Most people know Presidents’ Day as a day off when students do not go to school and most of the professional world is shut down. Everyone enjoys a day of sleeping in and relaxation in the midst of their chaotic lives. But, the purpose of Presidents’ Day is to celebrate the former presidents of the United States. While the US has a legacy of revered leaders, many of these people did things that today are not causes for celebration. So that raises the question: Should we celebrate Presidents’ Day at all?
Oftentimes, the US does not teach the full history of its most famous presidents. They put out narratives to make them out to be great American heroes, but the truth is that they were far from perfect. Among the first 12 presidents, only John Adams and his son, John Quincy Adams, did not own slaves. Richard Nixon considered assassinating a journalist whom he did not like. Grover Cleveland acted as the guardian of an 11-year-old daughter of a family friend, and then married her when she turned 21. And these are just a few examples.

These facts are rarely included in US history textbooks. Mostly, they are swept under the rug in order to preserve the image of these famous presidents. But, that doesn’t make them any less true. And certainly, these are not acts worthy of celebration. 

At the same time, US presidents have accomplished many admirable feats. Abraham Lincoln fought to unify the nation and end slavery. While he obviously could not end racism in the US, he managed to stop the institution of slavery, which was a massive first step in the right direction. Franklin D. Roosevelt’s New Deal helped bring the US out of the Great Depression. Dwight D. Eisenhower sponsored and signed the Civil Rights Bill of 1957.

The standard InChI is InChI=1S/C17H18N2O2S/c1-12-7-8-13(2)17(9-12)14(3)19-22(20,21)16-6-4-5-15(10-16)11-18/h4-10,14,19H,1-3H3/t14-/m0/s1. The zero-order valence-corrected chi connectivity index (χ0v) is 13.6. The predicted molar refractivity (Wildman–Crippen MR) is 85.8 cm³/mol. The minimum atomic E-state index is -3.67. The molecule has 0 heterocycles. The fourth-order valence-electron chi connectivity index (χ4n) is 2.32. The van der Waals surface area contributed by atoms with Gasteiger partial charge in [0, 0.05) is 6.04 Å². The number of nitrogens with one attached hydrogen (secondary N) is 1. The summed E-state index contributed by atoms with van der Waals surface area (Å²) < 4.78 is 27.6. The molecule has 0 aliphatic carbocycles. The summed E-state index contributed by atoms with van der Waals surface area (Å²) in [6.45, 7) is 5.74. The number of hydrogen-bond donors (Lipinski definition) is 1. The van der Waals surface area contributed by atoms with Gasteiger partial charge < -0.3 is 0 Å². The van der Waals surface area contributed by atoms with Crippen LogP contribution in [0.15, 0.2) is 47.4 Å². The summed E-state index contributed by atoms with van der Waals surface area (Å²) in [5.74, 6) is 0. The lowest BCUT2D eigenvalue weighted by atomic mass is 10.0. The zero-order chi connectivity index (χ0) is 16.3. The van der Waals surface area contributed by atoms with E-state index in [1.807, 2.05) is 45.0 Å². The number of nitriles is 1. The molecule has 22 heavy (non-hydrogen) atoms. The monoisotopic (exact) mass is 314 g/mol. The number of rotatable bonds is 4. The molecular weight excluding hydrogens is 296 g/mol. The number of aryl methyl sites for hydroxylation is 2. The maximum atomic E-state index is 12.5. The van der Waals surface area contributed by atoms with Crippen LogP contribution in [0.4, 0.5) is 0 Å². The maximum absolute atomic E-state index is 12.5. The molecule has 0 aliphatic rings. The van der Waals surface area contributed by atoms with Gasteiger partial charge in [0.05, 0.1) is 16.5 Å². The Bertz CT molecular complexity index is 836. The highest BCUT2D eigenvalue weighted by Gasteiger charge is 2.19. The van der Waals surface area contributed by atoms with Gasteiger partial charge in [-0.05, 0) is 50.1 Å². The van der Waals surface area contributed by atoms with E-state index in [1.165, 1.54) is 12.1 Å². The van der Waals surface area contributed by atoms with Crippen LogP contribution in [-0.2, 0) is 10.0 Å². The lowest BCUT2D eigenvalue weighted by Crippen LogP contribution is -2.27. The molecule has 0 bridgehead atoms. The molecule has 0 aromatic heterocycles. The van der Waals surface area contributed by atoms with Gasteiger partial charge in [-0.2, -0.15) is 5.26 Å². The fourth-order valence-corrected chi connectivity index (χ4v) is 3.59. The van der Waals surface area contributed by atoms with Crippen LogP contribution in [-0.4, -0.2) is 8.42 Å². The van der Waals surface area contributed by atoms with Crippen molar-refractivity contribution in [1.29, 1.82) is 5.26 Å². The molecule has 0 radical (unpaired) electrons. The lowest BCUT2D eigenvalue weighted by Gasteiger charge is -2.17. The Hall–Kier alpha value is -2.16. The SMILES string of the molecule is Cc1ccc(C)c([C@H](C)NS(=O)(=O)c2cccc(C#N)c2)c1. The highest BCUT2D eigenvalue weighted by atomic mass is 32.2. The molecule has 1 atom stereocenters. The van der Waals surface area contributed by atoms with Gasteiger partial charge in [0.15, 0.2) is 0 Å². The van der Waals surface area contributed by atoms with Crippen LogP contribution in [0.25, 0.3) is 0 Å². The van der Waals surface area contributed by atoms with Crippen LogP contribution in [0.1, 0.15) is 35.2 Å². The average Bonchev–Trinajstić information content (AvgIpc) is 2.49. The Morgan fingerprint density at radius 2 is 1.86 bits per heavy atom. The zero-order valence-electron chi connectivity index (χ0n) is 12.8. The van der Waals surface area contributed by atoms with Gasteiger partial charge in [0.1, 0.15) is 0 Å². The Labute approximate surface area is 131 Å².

These accomplishments deserve to be talked about. They were monumental changes in the history of the US, and the work these presidents put into guiding the country in the right direction should not go overlooked. On the other hand, we should not build up all 46 presidents as people who could do no wrong. All the bad decisions and poor ethics of these individuals should be talked about just as much as their success. Presidents, much like everyone else, are not good or bad, but somewhere in between. Some fall on different ends of the spectrum, but no one was entirely on one side of the other.

I believe that should be the point of Presidents’ Day, to celebrate what should be celebrated, and talk about the failures of US presidents so that they can be avoided in the future. The narrative that all former leaders of the US were heroes is just as false as the narrative that they were all terrible people. The goal should be to establish a narrative in the middle that acknowledges both sides. And if we use the third Monday in February every year as a way of developing and conveying that narrative, then I see nothing wrong with celebrating Presidents’ Day.